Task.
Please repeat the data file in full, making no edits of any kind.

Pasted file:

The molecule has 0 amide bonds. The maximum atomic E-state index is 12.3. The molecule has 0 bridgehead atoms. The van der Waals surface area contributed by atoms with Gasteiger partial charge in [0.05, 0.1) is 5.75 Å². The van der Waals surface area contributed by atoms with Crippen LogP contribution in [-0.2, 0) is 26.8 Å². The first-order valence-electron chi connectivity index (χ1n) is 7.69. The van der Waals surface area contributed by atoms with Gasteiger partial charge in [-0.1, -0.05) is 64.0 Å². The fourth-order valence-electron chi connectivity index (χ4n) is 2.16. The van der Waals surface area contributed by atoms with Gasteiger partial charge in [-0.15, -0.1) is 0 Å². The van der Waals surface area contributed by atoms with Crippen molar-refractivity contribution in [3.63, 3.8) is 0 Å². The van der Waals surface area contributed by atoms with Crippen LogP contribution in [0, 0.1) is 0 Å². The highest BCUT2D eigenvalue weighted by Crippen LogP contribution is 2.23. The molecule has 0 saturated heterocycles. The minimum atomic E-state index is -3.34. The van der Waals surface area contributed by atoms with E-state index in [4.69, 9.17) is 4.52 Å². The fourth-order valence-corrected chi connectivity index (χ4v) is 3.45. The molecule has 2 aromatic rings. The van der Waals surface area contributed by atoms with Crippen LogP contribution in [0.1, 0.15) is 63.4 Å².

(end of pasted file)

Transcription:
The molecule has 0 amide bonds. The maximum atomic E-state index is 12.3. The molecule has 0 bridgehead atoms. The van der Waals surface area contributed by atoms with Gasteiger partial charge in [0.05, 0.1) is 5.75 Å². The van der Waals surface area contributed by atoms with Crippen LogP contribution in [-0.2, 0) is 26.8 Å². The first-order valence-electron chi connectivity index (χ1n) is 7.69. The van der Waals surface area contributed by atoms with Gasteiger partial charge in [-0.1, -0.05) is 64.0 Å². The fourth-order valence-electron chi connectivity index (χ4n) is 2.16. The van der Waals surface area contributed by atoms with Gasteiger partial charge in [-0.15, -0.1) is 0 Å². The van der Waals surface area contributed by atoms with Crippen molar-refractivity contribution in [3.63, 3.8) is 0 Å². The van der Waals surface area contributed by atoms with Crippen LogP contribution in [0, 0.1) is 0 Å². The highest BCUT2D eigenvalue weighted by Crippen LogP contribution is 2.23. The molecule has 0 saturated heterocycles. The minimum atomic E-state index is -3.34. The van der Waals surface area contributed by atoms with E-state index in [4.69, 9.17) is 4.52 Å². The fourth-order valence-corrected chi connectivity index (χ4v) is 3.45. The molecule has 2 aromatic rings. The van der Waals surface area contributed by atoms with Crippen LogP contribution in [0.1, 0.15) is 63.4 Å².